In scenario C, I have ET losing $0.25 per quarter and the unit price decreasing by $4.75, or 67.38%, to $2.30. In this scenario, your units increase by 305.28% to 405.28, which throws off an additional quarterly distribution of $78.64 as it increases from $30.50 to $109.14. Your overall investment is worth $823, which is a profit of 16.74%, or $118, over the five years, making it still profitable.

(Source: Steven Fiorillo; Data Source: Seeking Alpha)

These three scenarios are hypothetical and are contingent on the distribution staying at $1.22 per unit over the five-year period. In all three scenarios where units stay the same, increase by 134.75% or decrease by 67.38%, the overall investment is still positive. I am looking at ET for the long haul, and even though in the short term my investment may be in the red, I am confident in the distributions putting me in the green and spitting off more income quarter after quarter.

ET’s metrics are still intriguing, and its business is very impressive

The fiscal year of 2019 was very strong for ET, as its adjusted EBITDA increased by 18% to $11.2 billion year over year. To me, the metric that stands out is that revenue was basically flat, as it grew by less than 1%, or $126 million. This is important because it shows how much more efficient the company became. With only an additional $126 million in revenue, ET was able to generate 18% additional EBITDA, grow its net income to almost $5 billion, increase distributable cash flow to the partners of ET by 17% and increase total equity in the company by 9.71%. ET simply became much more efficient and captured significant synergies across its business operations, as its total operating costs decreased by $1.8 billion, or 3.7%.

I believe ET has been building an integrated system which, in my opinion, is the most promising of all the midstream operators. The company has more than 63,700 miles of pipeline for natural gas, with 150 Bcf of working storage and more than 60 natural gas processing and treating facilities. ET has over 9,500 miles of crude pipelines, with roughly 35 million barrels of storage capacity within its terminals. It also provides transportation and storage for refined products by way of 2,200 miles of refined products pipelines and 35 active refined products marketing terminals, with 8 million barrels of storage capacity. With the acquisition of SemGroup, ET now has four major export facilities situated on the east and Gulf Coast of the US, which provides logistical advantages to its end destinations.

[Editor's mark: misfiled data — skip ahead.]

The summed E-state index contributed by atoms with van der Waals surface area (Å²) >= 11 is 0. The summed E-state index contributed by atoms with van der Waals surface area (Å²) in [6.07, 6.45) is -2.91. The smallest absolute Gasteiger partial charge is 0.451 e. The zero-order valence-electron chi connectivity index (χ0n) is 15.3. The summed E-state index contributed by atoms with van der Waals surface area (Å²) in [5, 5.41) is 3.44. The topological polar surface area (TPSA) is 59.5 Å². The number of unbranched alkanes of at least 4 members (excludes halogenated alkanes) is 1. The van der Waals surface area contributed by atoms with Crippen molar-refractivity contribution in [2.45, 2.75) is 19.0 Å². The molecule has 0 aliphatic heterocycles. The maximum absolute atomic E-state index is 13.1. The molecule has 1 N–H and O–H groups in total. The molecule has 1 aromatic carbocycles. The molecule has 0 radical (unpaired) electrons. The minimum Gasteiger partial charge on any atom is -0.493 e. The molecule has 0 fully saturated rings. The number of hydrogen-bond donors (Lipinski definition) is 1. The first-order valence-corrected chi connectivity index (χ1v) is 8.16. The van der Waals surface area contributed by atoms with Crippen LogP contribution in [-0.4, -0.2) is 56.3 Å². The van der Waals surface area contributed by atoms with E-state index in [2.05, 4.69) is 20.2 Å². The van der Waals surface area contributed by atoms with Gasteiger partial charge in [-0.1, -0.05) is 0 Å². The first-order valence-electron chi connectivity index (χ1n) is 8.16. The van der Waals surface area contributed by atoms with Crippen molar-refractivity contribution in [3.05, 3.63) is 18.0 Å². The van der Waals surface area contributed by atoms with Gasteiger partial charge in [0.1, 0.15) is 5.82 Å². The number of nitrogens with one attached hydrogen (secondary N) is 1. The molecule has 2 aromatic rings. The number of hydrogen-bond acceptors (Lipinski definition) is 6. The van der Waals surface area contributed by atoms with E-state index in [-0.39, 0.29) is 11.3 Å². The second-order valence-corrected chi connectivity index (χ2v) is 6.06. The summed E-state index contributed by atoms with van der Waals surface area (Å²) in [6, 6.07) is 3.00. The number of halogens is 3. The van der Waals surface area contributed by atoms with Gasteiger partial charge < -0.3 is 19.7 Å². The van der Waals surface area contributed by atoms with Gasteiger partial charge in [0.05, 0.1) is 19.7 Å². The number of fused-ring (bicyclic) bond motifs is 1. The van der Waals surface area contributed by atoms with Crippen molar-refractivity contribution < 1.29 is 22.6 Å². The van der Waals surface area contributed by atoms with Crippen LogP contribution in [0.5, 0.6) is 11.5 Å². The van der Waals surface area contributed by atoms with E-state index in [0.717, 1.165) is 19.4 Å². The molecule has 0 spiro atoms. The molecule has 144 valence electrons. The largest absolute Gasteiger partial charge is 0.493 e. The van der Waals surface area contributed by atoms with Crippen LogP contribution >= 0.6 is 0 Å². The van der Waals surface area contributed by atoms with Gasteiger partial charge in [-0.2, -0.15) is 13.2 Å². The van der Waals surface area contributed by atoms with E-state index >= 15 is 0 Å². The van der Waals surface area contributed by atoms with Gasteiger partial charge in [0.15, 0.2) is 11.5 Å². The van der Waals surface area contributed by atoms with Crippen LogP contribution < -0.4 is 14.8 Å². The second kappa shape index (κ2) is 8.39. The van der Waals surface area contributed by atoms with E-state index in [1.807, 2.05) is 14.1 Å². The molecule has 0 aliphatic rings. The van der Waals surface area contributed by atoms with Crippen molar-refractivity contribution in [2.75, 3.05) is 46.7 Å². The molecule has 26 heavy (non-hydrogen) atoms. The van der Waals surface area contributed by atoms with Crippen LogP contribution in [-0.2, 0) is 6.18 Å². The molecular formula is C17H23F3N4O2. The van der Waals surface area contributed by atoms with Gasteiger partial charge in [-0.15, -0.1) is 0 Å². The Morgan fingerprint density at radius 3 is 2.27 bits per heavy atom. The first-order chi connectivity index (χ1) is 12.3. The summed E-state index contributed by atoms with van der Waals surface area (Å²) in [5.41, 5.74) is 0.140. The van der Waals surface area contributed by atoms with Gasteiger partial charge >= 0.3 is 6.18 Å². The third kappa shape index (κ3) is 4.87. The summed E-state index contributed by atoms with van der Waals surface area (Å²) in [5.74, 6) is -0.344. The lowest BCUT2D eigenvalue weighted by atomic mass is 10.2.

ET has its hands in every aspect of transporting fuels and is a tollbooth for the fuels passing through its system, as most of its business is fee-based. With crude, the company makes money from the fees from transporting and terminalling. With NGL and refined products, fees are generated through dedicated capacity, take or pay contracts, storage fees, throughput fees and fractionation fees. On the Interstate transport and storage, fees are generated on reserved capacity regardless of whether the capacity is used, which offers ET a guarantee. In the midstream segment, the company has a minimum volume commitment, utilization-based fees and gets a percentage of the proceeds. ET has built its system where it now has the largest intrastate pipeline system within the U.S. with interconnects through Texas. Its system of pipelines is connected to all major U.S supply basins and demand markets, which includes export terminals.

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(Source: ET February 2020 Investor Presentation)


I have been wrong and I have been correct in my stock picks. I believe in the research I have conducted and my thesis on the long-term energy picture. The facts are that by 2057 there will be over 10 billion people on this planet, which is an increase of roughly 29%. There are three things we will need which can’t be refuted, and those are food, water and energy. I believe that the global energy mix will see a reduction in coal, with renewables and natural gas filling the void. I believe fossil fuels will be here for decades to come. If this premise is true, companies such as ET will be critical to making sure fossil fuels are transported to their destination. The barriers of entry for this industry are so vast, from the cost of infrastructure to the permitting and approval process, that I don’t see new competition being a treat to ET. I believe that COVID-19 has provided an opportunity for the long term in the energy sector, even though the short term is quite painful. This is a headwind that will pass eventually, and I plan on continuing to add to my position when I see value and reinvesting the distributions each and every quarter. I am long ET and see tremendous upside from this correction. We may go down further in the days and weeks to come, but I wouldn’t be surprised if shares are trading between $15 and $20 sometime in 2021.

Disclosure: I am/we are long ET. I wrote this article myself, and it expresses my own opinions. I am not receiving compensation for it (other than from Seeking Alpha). I have no business relationship with any company whose stock is mentioned in this article.

Additional disclosure: Additional disclosure: Disclaimer: I am not an investment advisor or professional. This article is my own personal opinion and is not meant to be a recommendation of the purchase or sale of stock. Investors should conduct their own research before investing to see if the companies discussed in this article fits into their portfolio parameters.